Much ink is spilled on academic achievement in our education system. But more rudimentary even than what students learn is the fundamental promise to parents that when they send their children to school, their children will be safe.

Regrettably, for millions of American families, even this basic guarantee is violated. Polling shows that as many as one in three parents fears for their child’s safety at school.

In the aftermath of the tragic shooting in Parkland, Florida, that claimed 17 lives, the nation descended into its usual debate over guns. But an important underlying factor in Parkland went mostly unexamined: how was the shooter, who had brought weapons to school and made threats on multiple occasions—criminal acts—able to keep a clean record with which to pass a background check to buy guns in the rst place?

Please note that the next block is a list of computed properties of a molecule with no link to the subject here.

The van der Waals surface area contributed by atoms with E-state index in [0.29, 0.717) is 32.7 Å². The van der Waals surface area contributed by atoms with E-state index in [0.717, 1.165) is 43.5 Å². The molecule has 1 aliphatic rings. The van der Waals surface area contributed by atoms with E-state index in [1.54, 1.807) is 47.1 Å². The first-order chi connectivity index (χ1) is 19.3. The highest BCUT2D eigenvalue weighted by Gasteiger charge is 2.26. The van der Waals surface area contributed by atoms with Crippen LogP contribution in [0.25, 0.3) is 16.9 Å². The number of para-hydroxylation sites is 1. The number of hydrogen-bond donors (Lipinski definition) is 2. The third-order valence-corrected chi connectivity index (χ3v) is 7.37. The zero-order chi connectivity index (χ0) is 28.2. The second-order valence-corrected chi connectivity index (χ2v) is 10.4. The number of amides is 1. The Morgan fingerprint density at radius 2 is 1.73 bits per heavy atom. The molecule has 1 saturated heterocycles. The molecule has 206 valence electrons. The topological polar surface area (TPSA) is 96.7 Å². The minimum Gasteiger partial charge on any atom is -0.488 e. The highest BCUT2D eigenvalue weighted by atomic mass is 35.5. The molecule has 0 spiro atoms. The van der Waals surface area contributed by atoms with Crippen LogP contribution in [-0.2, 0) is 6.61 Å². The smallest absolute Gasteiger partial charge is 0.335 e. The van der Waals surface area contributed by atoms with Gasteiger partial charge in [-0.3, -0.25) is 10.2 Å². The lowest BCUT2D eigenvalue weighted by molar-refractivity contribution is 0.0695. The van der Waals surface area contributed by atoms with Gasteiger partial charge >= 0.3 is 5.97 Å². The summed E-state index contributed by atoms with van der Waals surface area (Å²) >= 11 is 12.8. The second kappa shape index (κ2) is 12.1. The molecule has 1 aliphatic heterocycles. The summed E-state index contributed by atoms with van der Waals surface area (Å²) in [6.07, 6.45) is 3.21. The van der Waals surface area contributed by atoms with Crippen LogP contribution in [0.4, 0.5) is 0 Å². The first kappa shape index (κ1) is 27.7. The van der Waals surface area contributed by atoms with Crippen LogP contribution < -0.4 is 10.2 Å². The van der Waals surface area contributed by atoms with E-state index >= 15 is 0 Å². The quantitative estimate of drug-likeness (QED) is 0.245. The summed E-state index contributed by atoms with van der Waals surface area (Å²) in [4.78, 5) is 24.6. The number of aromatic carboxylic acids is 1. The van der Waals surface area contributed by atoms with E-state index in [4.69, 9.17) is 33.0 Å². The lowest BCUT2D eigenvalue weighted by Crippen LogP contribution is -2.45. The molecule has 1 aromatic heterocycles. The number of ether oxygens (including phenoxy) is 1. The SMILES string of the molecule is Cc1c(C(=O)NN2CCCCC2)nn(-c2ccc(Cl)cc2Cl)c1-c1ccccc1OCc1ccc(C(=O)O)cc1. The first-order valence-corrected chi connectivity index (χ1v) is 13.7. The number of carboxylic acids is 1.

Few parents in America may have heard the phrase “restorative justice,” but this new fad in school discipline is sweeping through districts, replacing more traditional practices like suspension, expulsion, and referral to law enforcement with a focus on “talking through” serious infractions and even criminal acts on campus.

Restorative justice is a well-intentioned experiment, and it may sound compassionate, but early results have given parents serious reason to doubt its effectiveness and safety. Only empowering parents with educational freedom will restore their ability to decide whether their children will be the subjects of experimental discipline projects, sometimes jeopardizing their safety.